Cancer is considered a deadly disease with a very low survival rate, as compared to other diseases. This article deals with the various aspects of kidney cancer prognosis…
We all are familiar with the term diagnosis, which sounds similar to prognosis. But, both are different, as the former denotes the identification of a specific disease, while the latter refers to the medical opinion, as to the course and outcome of the disease. In case of cancer, diagnosis is the detection of the specific type of cancer, but prognosis is like a prediction, regarding the outcome of disease. To be more precise, kidney cancer prognosis is a medical opinion, from the doctor, regarding the chances of survival of the patient.
In order to reach this prognosis, the doctor has to conduct a comparative study of various factors, like the type of cancer, location of cancer, stage of cancer, the age, gender, and overall health of the patient, and his/her response to the treatment. He can also refer to the statistics of previous cases. After going through the above said factors regarding a particular patient, the doctor can come up with the prognosis. Though it is not conclusive, it is like a prediction which is made after studying the various factors in relation to the patient.
Prognosis for Kidney Cancer
Kidney cancer prognosis deals with the possible outcome of the cancer in a particular patient, and is an indication of likelihood of recovery or survival. In other words, it indicates the survival rate of the patient, after conducting a study of the various factors. Survival rates deal with the percentage of people, who survive a particular disease, after a certain period of the diagnosis. In case of kidney cancer, a five-year survival rate is commonly referred to.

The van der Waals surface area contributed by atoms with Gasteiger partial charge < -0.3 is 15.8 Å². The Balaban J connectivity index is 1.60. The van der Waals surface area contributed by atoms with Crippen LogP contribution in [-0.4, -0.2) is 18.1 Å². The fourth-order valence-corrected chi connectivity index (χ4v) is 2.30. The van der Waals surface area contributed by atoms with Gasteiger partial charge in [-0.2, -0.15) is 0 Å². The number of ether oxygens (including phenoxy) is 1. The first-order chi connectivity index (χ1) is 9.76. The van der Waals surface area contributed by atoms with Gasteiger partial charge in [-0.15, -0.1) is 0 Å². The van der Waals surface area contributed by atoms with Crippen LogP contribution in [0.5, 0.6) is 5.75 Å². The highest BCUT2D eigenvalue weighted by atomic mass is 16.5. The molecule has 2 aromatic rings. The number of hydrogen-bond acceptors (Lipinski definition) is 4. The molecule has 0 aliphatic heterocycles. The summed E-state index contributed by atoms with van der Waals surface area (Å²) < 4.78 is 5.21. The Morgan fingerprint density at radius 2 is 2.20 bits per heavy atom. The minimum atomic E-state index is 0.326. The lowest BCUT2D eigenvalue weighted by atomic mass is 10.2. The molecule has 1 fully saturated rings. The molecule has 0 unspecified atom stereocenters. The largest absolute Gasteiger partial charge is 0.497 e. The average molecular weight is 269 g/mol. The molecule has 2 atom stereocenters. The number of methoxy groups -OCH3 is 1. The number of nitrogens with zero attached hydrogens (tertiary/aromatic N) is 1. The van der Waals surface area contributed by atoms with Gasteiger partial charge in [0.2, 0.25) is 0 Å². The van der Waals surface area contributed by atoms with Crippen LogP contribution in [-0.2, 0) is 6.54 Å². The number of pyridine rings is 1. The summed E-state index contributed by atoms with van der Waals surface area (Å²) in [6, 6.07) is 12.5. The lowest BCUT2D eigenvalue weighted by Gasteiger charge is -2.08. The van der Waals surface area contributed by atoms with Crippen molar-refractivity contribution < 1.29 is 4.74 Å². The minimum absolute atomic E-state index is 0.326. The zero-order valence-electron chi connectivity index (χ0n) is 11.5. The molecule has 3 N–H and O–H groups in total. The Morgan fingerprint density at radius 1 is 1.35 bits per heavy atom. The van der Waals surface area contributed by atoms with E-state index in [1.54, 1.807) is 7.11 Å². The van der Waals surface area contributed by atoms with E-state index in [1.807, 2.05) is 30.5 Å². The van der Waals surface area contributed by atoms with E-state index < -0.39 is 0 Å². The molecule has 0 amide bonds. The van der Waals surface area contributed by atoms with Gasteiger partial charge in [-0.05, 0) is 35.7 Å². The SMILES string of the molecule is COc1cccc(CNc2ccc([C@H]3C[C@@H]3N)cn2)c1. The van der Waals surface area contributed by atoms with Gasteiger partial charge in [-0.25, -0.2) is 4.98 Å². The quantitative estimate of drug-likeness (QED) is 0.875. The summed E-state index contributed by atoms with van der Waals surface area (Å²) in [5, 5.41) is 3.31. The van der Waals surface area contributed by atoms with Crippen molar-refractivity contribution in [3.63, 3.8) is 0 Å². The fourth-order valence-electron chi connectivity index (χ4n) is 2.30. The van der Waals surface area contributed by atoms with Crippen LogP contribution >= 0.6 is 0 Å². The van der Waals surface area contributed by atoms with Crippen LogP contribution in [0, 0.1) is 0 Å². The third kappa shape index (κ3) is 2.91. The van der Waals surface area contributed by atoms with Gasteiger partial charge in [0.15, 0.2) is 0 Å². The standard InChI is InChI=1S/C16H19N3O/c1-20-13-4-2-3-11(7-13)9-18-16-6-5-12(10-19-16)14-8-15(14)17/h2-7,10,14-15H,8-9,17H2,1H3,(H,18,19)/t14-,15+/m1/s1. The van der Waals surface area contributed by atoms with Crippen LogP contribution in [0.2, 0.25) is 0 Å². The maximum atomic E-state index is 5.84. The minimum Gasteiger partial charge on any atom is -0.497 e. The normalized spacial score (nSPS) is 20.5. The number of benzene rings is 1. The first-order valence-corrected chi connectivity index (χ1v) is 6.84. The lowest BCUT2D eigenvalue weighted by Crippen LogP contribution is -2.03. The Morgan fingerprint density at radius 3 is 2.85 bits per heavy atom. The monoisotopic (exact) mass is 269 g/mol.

Stages of the Cancer
The most important factors regarding kidney prognosis is the stage of cancer, which is identified using different methods. The most commonly used method is the TNM staging system, wherein the letter ‘T’ indicates the tumor size and the extent of its spreading. ‘N’ stands for lymph nodes and deals with the spread of cancer to the lymph nodes. ‘M’ denotes metastases, which is about the spread of cancer to other organs, like the liver and bones. Every letter is followed by a number, which indicates the extent of the advancement of the disease, and if it is ‘X’, then it means that the advancement cannot be determined.
For easy reference, TNM classifications are categorized according to four stages. Stage I kidney cancer denotes those cancers, which are still confined to the primary site – kidney. In this stage, the surrounding tissues or organs are not affected. Stage II deals with those cancers, which have started spreading to nearby areas or directly beyond the primary site. Stage III refers to kidney cancers, which have spread to regional lymph nodes and surrounding tissue or the adrenal glands. Stage IV or metastasized kidney cancer indicate those cases, wherein the cancer has spread to other parts of the body, like the lungs, liver and bones.
The kidney cancer prognosis is based on the survival rate of a person affected by this cancer. The survival rate is determined after identifying the stage of cancer and comparing it with the outcome of previous cases. Generally, in case of kidney cancer, the survival rate denotes the chances of survival of a patient, in a particular stage, after five years of diagnosis.
It is believed that, on an average, more than 60% of patients survive for the first five years or more. According to recent studies, 95% of patients in the stage I will survive for five or more years with proper treatment, and the same applies to 70 out of every 100 patients in stage II. The survival rate for stage III kidney cancer patients may range between 40% to 70%, whereas in stage IV, it is only less than 10%. In short, metastatic kidney cancer prognosis shows very less chances of survival, as those patients have very advanced stages of cancer.
To conclude, the most important factor is the stage of cancer, which determines the survival rate. However, there are many others factors like age, response to treatment and other medical conditions, which are also taken into account, while creating a prognosis. These factors can be different for individual patients, and so, a generalized view is not possible. But, your doctor can give you detailed information about the disease in a particular patient.
Disclaimer: This article is for informational purposes only and should not be used as a replacement for expert medical advice. Visiting your physician is the safest way to diagnose and treat any health condition.